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  9. RH Designs

    RH Designs Advertiser Advertiser

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    As I understood it (from a photo marketing professional at the time) APS was an attempt to revitalise the camera market because the 35mm market was saturated and sales had dwindled. It was also, cynics might say, an attempt to up the profits of film manufacturers by reducing the format size but keeping the price the same. I suggested to said professional that dig*tal would probably take over before APS managed a significant market penetration as APS didn't really offer any significant advantages. I think people soon realised that such "advantages" as panoramic prints were simply produced by cropping the negative and the quality was inevitably reduced. However, as with disc, the smaller format demanded higher quality films and that meant that 35mm gained similar improvements and so remained ahead of APS in terms of print quality.

    Just my 2p worth. I never bought into APS anyway.
     
  10. bill williams

    bill williams Member

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    I don't load/reload, but I do developer. I have a couple of APS Elphs, and for some applications, I really like using one. I bought about a hundred Fuji and a few Kodak cartridges on EBAY. I have an old Yankee 35mm/120 tank that I use to develop the film in. C41 only of course. I had to modify the yankee spool to take the more narrow APS film. Works very good! Recently I found an old Nikkor plastic tank and its spool has also been modified to take APS. I store the developed and cut negatives in a 35mm print file.
     
  11. TheFlyingCamera

    TheFlyingCamera Membership Council Council

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    IIRC, Kodak did put their 400CN films in APS cartridges for a while, so you could get b/w images from an APS camera. The problem with the format was, as previously mentioned, it was so late to market that it was essentially stillborn. If they had gotten it out the door four or five years earlier, it could have had a viable life, but by the time it came along, digital was reaching the consumer/prosumer market.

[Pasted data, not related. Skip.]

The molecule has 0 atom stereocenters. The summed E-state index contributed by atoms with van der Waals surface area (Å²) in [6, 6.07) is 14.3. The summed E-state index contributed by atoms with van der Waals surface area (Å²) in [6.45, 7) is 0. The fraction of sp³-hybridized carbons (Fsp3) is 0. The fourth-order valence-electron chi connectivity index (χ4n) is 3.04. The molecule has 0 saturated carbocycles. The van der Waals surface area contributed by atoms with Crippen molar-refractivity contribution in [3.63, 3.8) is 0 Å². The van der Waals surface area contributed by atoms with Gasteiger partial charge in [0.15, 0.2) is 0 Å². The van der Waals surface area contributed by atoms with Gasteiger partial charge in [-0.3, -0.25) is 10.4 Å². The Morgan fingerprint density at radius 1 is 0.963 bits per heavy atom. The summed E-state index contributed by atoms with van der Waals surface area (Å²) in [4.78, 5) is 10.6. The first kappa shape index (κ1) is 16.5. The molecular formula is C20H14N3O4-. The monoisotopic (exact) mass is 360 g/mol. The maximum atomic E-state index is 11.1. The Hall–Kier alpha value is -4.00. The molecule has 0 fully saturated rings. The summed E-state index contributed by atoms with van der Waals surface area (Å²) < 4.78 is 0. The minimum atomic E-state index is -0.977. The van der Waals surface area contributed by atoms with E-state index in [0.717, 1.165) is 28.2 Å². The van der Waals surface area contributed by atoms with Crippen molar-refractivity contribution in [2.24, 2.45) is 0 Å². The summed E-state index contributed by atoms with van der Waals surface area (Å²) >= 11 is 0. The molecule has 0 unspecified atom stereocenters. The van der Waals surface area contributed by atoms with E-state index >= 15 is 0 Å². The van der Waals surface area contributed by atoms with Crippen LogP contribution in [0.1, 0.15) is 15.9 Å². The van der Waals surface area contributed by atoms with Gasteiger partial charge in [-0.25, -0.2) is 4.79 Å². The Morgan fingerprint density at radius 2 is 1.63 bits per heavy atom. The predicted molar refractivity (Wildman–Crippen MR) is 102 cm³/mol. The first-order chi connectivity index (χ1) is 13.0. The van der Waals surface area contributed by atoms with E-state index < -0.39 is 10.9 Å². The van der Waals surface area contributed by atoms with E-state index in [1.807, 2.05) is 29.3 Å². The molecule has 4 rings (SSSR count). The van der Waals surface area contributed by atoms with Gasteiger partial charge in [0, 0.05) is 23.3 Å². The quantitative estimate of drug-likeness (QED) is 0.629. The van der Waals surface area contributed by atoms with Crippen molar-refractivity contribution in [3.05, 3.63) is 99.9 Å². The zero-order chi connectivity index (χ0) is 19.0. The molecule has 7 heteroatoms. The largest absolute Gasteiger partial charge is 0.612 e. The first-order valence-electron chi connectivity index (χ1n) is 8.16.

As to APS SLRs, Nikon and Minolta both marketed interchangeable lens SLRs for APS - the Nikon Pronea and the Minolta Vectis. Pricetags and funky names combined with limited utility and strange ergonomics/cosmetics did them in. The Minolta looked kinda like a rangefinder but without any rangefinder windows on the front, and the Nikon, well, just the name sounded like an eye disease. Plus the fact that they never came out with a model (much rumored) that would take Nikon F-mount lenses. The fact that whichever system you went with required their own unique lens mounts with a new, specialized set of lenses doomed the APS SLRs.
     
    Last edited by a moderator: Mar 30, 2009
  12. Photo Engineer

    Photo Engineer Subscriber

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    Scott;

    I have a Pronea and can exchange lenses with my Nikon 2020 just fine except for the focal length differences between APS and 35mm sizes. Also, some regular lenses block the mirror movement in the APS camera due to focal length.

    APS was designed, as I said before, to be "compatible" with digital by having the same image size on-sensor or on-film. It also had the three standard film/video formats available and the capability of recording more information per frame than any existing digital format, but this was never realized.

    The films had a light sensitive stripe for recording data at exposure time and also a magentic stripe to record data after the fact. There was even a model for talking pictures using a tiny soundtrack. None of this was fully utilized.

    PE
     
  13. TheFlyingCamera

    TheFlyingCamera Membership Council Council

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    Well, I guess I'm just confused then. Maybe I confused the Pronea with the Vectis ( which I KNOW did not have a standard Minolta mount), or the Pronea wide-angles were not backwards compatible to the F-mount cameras. Whatever. I think we sold all of two Pronea cameras and maybe a half-dozen Vectis SLRs in the four years I worked at the store. Yes, the capabilities of the system were vastly underutilized.
     
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  15. 2F/2F

    2F/2F Member

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    The Canon APS SLR took regular EF lenses for sure. Not sure about the other brands.
     
  16. tiberiustibz

    tiberiustibz Member

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    You can buy scanner attachments to scan APS negatives.

    It doesn't make room for professional photographers to process themselves easily or print easily.
     
  17. Photo Engineer

    Photo Engineer Subscriber